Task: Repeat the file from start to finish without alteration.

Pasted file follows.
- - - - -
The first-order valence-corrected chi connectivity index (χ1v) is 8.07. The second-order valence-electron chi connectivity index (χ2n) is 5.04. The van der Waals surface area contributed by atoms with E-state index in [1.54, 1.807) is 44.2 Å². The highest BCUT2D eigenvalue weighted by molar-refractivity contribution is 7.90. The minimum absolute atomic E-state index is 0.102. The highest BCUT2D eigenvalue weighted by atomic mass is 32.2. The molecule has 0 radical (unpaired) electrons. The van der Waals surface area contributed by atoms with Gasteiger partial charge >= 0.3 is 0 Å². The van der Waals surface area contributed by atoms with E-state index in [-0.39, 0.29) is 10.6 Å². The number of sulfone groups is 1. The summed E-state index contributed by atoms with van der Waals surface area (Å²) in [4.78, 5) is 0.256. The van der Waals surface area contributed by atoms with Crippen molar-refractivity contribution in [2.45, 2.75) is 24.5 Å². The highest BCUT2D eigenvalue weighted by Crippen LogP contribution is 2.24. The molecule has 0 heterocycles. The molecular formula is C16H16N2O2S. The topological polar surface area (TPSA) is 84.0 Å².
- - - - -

The first-order valence-corrected chi connectivity index (χ1v) is 8.07. The second-order valence-electron chi connectivity index (χ2n) is 5.04. The van der Waals surface area contributed by atoms with E-state index in [1.54, 1.807) is 44.2 Å². The highest BCUT2D eigenvalue weighted by molar-refractivity contribution is 7.90. The minimum absolute atomic E-state index is 0.102. The highest BCUT2D eigenvalue weighted by atomic mass is 32.2. The molecule has 0 radical (unpaired) electrons. The van der Waals surface area contributed by atoms with Gasteiger partial charge >= 0.3 is 0 Å². The van der Waals surface area contributed by atoms with E-state index in [-0.39, 0.29) is 10.6 Å². The number of sulfone groups is 1. The summed E-state index contributed by atoms with van der Waals surface area (Å²) in [4.78, 5) is 0.256. The van der Waals surface area contributed by atoms with Crippen molar-refractivity contribution in [2.45, 2.75) is 24.5 Å². The highest BCUT2D eigenvalue weighted by Crippen LogP contribution is 2.24. The molecule has 0 heterocycles. The molecular formula is C16H16N2O2S. The topological polar surface area (TPSA) is 84.0 Å².